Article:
With neither name nor face.
And poor Dot King to one doth cling,
Joined in a ghastly jig,
While Elwell doth jape at a goblin shape
And tickle it with his wig.
See Rothstein pass like breath on a glass,
The original Black Sox kid;
He riffles the pack, riding piggyback
On the killer whose name he hid.
And smeared like brine on a slavering swine,
Starr Faithful, once so fair,
Drawn from the sea to her debauchee,
With the salt sand in her hair.
And still they come, and from the bum
The icy sweat doth spray;
His white lips scream as in a dream,
“For God’s sake, let’s away!
If ever I meet with Pinball Pete
I will not seek his gore,
Lest a treadmill grim I must trudge with him
On the hideous thirteenth floor.”
“For you I rejoice,” said Maxie’s voice,
“And I bid you go in peace,
But I am late for a dancing date
That nevermore will cease.
So remember, friend, as your way you wend,
That it would have happened to you,
But I turned the heat on Pinball Pete;
You see; I had a daughter, too!”
The bum reached out and he tried to shout,
But the door in his face was slammed,
And silent as stone he rode down alone
From the floor of the double-damned.
— Ogden Nash
While it’s a common complaint that holiday traditions and stories have become too commercialized, this beloved tale actually began as a commercial gimmick.
Robert May created the concept of a misfit reindeer in 1939 at the behest of his employer, the Montgomery Ward department store in Chicago. Ward’s had traditionally given a free coloring book to children at holiday time. That year, store executives decided it would be more cost-effective to create an original children’s book in-house. They didn’t know exactly what they wanted, but had the notion it should be an animal story with a main character like Ferdinand the Bull. They gave Robert May, a 35 year-old Jewish copywriter, the project because he was known for his witty impromptu party limericks. As creative and well-suited to penning this poem as May was, the timing couldn’t have been worse. His young wife was dying of cancer, most of his meager salary was going to her medical treatments, and he had a four year-old daughter, Barbara to raise. Several months into the manuscript, May’s wife died, and his boss offered to take the project off his hands. By then attached to the work-in-progress, May refused to let it go. He continued to work on the story by night, using Barbara as a sounding board.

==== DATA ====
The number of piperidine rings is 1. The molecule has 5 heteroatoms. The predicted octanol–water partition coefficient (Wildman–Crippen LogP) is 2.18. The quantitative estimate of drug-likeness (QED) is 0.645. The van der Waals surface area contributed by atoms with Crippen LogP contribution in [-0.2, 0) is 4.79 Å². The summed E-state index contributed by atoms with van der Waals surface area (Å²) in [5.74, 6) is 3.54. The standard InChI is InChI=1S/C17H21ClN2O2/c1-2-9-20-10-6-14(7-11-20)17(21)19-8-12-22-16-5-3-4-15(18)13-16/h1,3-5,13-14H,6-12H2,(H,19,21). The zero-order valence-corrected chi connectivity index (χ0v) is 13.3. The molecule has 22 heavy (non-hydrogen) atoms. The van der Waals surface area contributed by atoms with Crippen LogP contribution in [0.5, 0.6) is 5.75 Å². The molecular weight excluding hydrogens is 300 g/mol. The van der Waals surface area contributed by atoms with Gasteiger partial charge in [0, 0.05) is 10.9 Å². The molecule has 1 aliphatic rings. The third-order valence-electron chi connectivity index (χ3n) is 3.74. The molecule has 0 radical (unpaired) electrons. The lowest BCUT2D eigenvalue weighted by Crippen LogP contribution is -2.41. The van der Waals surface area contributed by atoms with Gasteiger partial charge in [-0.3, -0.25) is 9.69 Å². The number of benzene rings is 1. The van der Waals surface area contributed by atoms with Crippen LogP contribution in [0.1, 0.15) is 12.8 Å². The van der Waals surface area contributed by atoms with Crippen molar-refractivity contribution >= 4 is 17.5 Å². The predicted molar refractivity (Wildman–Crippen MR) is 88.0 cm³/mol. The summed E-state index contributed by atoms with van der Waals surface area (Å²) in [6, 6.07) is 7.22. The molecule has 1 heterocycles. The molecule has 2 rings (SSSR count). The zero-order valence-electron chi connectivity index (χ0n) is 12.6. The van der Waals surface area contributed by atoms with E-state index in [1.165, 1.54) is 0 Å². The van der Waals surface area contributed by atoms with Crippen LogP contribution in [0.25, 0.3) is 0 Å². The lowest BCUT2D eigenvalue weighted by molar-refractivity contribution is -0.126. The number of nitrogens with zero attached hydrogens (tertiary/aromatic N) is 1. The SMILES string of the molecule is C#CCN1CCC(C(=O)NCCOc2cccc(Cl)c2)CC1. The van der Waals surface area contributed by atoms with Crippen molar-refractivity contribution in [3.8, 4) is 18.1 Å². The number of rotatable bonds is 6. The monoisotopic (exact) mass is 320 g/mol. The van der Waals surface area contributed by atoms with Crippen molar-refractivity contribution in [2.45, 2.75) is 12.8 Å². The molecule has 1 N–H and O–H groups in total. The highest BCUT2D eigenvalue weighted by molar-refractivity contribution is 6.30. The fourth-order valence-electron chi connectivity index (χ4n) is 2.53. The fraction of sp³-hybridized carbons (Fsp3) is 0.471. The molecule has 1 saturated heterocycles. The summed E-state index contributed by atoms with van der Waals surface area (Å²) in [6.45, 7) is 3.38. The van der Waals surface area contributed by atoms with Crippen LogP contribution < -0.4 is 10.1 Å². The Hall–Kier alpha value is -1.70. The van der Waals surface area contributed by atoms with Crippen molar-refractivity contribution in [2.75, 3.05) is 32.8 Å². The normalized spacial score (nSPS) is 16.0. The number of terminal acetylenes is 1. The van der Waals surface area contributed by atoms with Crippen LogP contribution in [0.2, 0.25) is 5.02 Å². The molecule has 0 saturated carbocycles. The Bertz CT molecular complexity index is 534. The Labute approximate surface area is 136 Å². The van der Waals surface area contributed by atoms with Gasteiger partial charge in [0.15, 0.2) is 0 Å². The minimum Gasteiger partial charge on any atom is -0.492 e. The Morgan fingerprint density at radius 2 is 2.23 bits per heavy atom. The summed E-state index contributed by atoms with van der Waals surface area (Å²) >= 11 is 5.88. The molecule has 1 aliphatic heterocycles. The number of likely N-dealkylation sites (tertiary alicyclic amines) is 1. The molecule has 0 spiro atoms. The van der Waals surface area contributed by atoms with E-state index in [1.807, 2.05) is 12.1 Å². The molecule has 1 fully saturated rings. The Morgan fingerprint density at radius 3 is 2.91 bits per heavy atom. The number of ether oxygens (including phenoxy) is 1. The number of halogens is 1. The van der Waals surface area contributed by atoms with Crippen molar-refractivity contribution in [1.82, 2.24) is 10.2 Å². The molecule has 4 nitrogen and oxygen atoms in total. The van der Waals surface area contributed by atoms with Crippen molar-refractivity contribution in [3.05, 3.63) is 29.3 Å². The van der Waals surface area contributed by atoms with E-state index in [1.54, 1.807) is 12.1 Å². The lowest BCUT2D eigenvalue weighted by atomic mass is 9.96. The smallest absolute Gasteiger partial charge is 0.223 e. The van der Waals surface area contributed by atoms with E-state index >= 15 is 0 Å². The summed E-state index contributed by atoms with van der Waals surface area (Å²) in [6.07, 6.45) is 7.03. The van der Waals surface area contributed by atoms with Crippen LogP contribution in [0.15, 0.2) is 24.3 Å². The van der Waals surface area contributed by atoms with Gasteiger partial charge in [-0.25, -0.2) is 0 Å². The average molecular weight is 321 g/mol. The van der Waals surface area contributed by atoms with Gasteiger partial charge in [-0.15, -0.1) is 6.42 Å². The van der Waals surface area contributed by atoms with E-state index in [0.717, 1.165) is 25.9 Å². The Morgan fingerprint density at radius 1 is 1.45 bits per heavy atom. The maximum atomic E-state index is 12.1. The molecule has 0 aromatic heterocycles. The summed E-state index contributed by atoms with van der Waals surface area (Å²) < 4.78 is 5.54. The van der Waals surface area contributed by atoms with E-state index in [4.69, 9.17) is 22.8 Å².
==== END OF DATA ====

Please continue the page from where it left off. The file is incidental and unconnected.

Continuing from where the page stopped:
When he first presented his concept, it fell flat with the corporate executives who pointed out that bulbous red noses were associated with alcoholism. Not willing to relent, May convinced his friend and coworker, illustrator Denver Gillen, to create an adorable, child-friendly character. After a number of research trips to the Lincoln Park Zoo, the story came to life in pictures, and Montgomery Ward gave the project the green light. (Click here to view that original, handwritten, illustrated manuscript.) The first year, more than two million copies Rudolph the Red-Nosed Reindeer were handed out and the public fell in love with the story. The verses best come to life when read aloud, as in the video below.
Although the story of Rudolph was “work for hire,” and therefore belonged to Montgomery Ward, the corporation allowed the rights to the intellectual property to revert to Robert May after he fell upon hard financial times. His brother-in-law, songwriter Johnny Marks then wrote new verses for the story, set it to music, persuaded Gene Autry to record it, and it became a hit. The song’s success paved the way for many more commercially successful ventures including the 1964 animated TV special starring Burl Ives.